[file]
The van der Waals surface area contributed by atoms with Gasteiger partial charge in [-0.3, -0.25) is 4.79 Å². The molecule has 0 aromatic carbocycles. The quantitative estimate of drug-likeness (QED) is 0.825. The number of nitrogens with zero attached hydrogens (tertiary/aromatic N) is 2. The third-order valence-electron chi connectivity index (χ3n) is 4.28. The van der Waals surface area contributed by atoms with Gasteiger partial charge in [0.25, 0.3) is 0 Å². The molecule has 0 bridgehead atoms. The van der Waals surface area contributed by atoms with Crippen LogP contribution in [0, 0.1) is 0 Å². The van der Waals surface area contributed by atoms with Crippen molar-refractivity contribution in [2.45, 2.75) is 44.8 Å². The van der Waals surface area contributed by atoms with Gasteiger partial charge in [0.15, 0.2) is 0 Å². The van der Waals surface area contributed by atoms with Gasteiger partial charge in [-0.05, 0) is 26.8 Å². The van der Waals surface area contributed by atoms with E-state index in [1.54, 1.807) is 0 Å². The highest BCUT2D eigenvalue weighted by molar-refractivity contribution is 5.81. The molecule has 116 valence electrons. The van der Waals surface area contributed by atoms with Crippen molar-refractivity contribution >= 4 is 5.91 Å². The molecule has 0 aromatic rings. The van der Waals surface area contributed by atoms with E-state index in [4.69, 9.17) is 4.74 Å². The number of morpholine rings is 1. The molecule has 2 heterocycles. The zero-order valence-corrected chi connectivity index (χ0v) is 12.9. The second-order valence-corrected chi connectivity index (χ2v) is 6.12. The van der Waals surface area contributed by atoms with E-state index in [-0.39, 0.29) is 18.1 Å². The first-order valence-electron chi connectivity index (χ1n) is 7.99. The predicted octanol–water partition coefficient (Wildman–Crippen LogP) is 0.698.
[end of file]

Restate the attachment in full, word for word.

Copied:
The van der Waals surface area contributed by atoms with Gasteiger partial charge in [-0.3, -0.25) is 4.79 Å². The molecule has 0 aromatic carbocycles. The quantitative estimate of drug-likeness (QED) is 0.825. The number of nitrogens with zero attached hydrogens (tertiary/aromatic N) is 2. The third-order valence-electron chi connectivity index (χ3n) is 4.28. The van der Waals surface area contributed by atoms with Gasteiger partial charge in [0.25, 0.3) is 0 Å². The molecule has 0 bridgehead atoms. The van der Waals surface area contributed by atoms with Crippen LogP contribution in [0, 0.1) is 0 Å². The van der Waals surface area contributed by atoms with Crippen molar-refractivity contribution in [2.45, 2.75) is 44.8 Å². The van der Waals surface area contributed by atoms with Gasteiger partial charge in [0.15, 0.2) is 0 Å². The van der Waals surface area contributed by atoms with Gasteiger partial charge in [-0.05, 0) is 26.8 Å². The van der Waals surface area contributed by atoms with E-state index in [1.54, 1.807) is 0 Å². The highest BCUT2D eigenvalue weighted by molar-refractivity contribution is 5.81. The molecule has 116 valence electrons. The van der Waals surface area contributed by atoms with Crippen molar-refractivity contribution >= 4 is 5.91 Å². The molecule has 0 aromatic rings. The van der Waals surface area contributed by atoms with E-state index in [4.69, 9.17) is 4.74 Å². The number of morpholine rings is 1. The molecule has 2 heterocycles. The zero-order valence-corrected chi connectivity index (χ0v) is 12.9. The second-order valence-corrected chi connectivity index (χ2v) is 6.12. The van der Waals surface area contributed by atoms with E-state index in [-0.39, 0.29) is 18.1 Å². The first-order valence-electron chi connectivity index (χ1n) is 7.99. The predicted octanol–water partition coefficient (Wildman–Crippen LogP) is 0.698.